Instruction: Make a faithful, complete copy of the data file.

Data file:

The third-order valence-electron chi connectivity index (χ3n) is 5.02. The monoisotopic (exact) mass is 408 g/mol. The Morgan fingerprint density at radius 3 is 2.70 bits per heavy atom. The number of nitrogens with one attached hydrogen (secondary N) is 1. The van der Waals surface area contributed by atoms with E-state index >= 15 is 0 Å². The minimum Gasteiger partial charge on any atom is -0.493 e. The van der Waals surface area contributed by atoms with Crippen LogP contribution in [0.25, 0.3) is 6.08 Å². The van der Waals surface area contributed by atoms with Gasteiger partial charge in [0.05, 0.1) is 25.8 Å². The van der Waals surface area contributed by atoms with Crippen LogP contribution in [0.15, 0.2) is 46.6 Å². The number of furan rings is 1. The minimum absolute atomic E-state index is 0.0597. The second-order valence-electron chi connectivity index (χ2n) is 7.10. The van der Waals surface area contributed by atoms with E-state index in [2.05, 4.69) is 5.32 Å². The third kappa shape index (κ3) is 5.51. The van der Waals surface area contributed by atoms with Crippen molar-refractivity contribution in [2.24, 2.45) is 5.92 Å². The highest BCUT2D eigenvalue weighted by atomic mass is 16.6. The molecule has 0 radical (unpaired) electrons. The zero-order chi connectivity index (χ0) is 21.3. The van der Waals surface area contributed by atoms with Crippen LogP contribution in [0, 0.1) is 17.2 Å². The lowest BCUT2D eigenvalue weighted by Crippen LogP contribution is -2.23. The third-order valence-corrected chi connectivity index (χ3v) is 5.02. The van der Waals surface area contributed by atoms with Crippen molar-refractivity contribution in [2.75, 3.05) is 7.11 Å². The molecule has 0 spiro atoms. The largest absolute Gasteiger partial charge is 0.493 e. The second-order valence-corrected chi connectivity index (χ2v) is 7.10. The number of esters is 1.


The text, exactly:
The third-order valence-electron chi connectivity index (χ3n) is 5.02. The monoisotopic (exact) mass is 408 g/mol. The Morgan fingerprint density at radius 3 is 2.70 bits per heavy atom. The number of nitrogens with one attached hydrogen (secondary N) is 1. The van der Waals surface area contributed by atoms with E-state index >= 15 is 0 Å². The minimum Gasteiger partial charge on any atom is -0.493 e. The van der Waals surface area contributed by atoms with Crippen LogP contribution in [0.25, 0.3) is 6.08 Å². The van der Waals surface area contributed by atoms with Gasteiger partial charge in [0.05, 0.1) is 25.8 Å². The van der Waals surface area contributed by atoms with Crippen LogP contribution in [0.15, 0.2) is 46.6 Å². The number of furan rings is 1. The minimum absolute atomic E-state index is 0.0597. The second-order valence-electron chi connectivity index (χ2n) is 7.10. The van der Waals surface area contributed by atoms with E-state index in [2.05, 4.69) is 5.32 Å². The third kappa shape index (κ3) is 5.51. The van der Waals surface area contributed by atoms with Crippen molar-refractivity contribution in [2.24, 2.45) is 5.92 Å². The highest BCUT2D eigenvalue weighted by atomic mass is 16.6. The molecule has 0 radical (unpaired) electrons. The zero-order chi connectivity index (χ0) is 21.3. The van der Waals surface area contributed by atoms with Crippen LogP contribution in [0, 0.1) is 17.2 Å². The lowest BCUT2D eigenvalue weighted by Crippen LogP contribution is -2.23. The third-order valence-corrected chi connectivity index (χ3v) is 5.02. The van der Waals surface area contributed by atoms with Crippen molar-refractivity contribution in [2.75, 3.05) is 7.11 Å². The molecule has 0 spiro atoms. The largest absolute Gasteiger partial charge is 0.493 e. The second-order valence-corrected chi connectivity index (χ2v) is 7.10. The number of esters is 1.